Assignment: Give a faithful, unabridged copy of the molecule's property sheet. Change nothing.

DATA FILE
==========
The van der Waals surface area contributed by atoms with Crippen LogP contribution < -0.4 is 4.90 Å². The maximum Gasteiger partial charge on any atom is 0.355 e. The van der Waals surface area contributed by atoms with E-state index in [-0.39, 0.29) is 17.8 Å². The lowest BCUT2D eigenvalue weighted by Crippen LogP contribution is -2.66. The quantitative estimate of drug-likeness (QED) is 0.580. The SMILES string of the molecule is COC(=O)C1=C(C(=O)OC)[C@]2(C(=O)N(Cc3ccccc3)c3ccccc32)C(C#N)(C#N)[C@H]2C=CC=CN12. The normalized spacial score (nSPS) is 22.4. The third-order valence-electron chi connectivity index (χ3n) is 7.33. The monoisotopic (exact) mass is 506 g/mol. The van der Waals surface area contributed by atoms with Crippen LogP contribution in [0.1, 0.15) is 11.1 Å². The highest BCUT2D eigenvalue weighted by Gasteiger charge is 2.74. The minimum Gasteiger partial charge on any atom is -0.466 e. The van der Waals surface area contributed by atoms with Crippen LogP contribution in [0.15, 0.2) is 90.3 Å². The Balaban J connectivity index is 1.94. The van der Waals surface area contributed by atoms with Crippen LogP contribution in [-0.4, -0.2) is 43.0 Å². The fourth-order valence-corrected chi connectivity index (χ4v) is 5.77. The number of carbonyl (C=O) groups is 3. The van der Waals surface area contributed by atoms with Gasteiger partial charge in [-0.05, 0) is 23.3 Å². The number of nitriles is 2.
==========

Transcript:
The van der Waals surface area contributed by atoms with Crippen LogP contribution < -0.4 is 4.90 Å². The maximum Gasteiger partial charge on any atom is 0.355 e. The van der Waals surface area contributed by atoms with E-state index in [-0.39, 0.29) is 17.8 Å². The lowest BCUT2D eigenvalue weighted by Crippen LogP contribution is -2.66. The quantitative estimate of drug-likeness (QED) is 0.580. The SMILES string of the molecule is COC(=O)C1=C(C(=O)OC)[C@]2(C(=O)N(Cc3ccccc3)c3ccccc32)C(C#N)(C#N)[C@H]2C=CC=CN12. The normalized spacial score (nSPS) is 22.4. The third-order valence-electron chi connectivity index (χ3n) is 7.33. The monoisotopic (exact) mass is 506 g/mol. The van der Waals surface area contributed by atoms with Crippen LogP contribution in [0.1, 0.15) is 11.1 Å². The highest BCUT2D eigenvalue weighted by Gasteiger charge is 2.74. The minimum Gasteiger partial charge on any atom is -0.466 e. The van der Waals surface area contributed by atoms with Crippen LogP contribution in [0.15, 0.2) is 90.3 Å². The Balaban J connectivity index is 1.94. The van der Waals surface area contributed by atoms with Crippen LogP contribution in [-0.4, -0.2) is 43.0 Å². The fourth-order valence-corrected chi connectivity index (χ4v) is 5.77. The number of carbonyl (C=O) groups is 3. The van der Waals surface area contributed by atoms with Gasteiger partial charge in [-0.05, 0) is 23.3 Å². The number of nitriles is 2.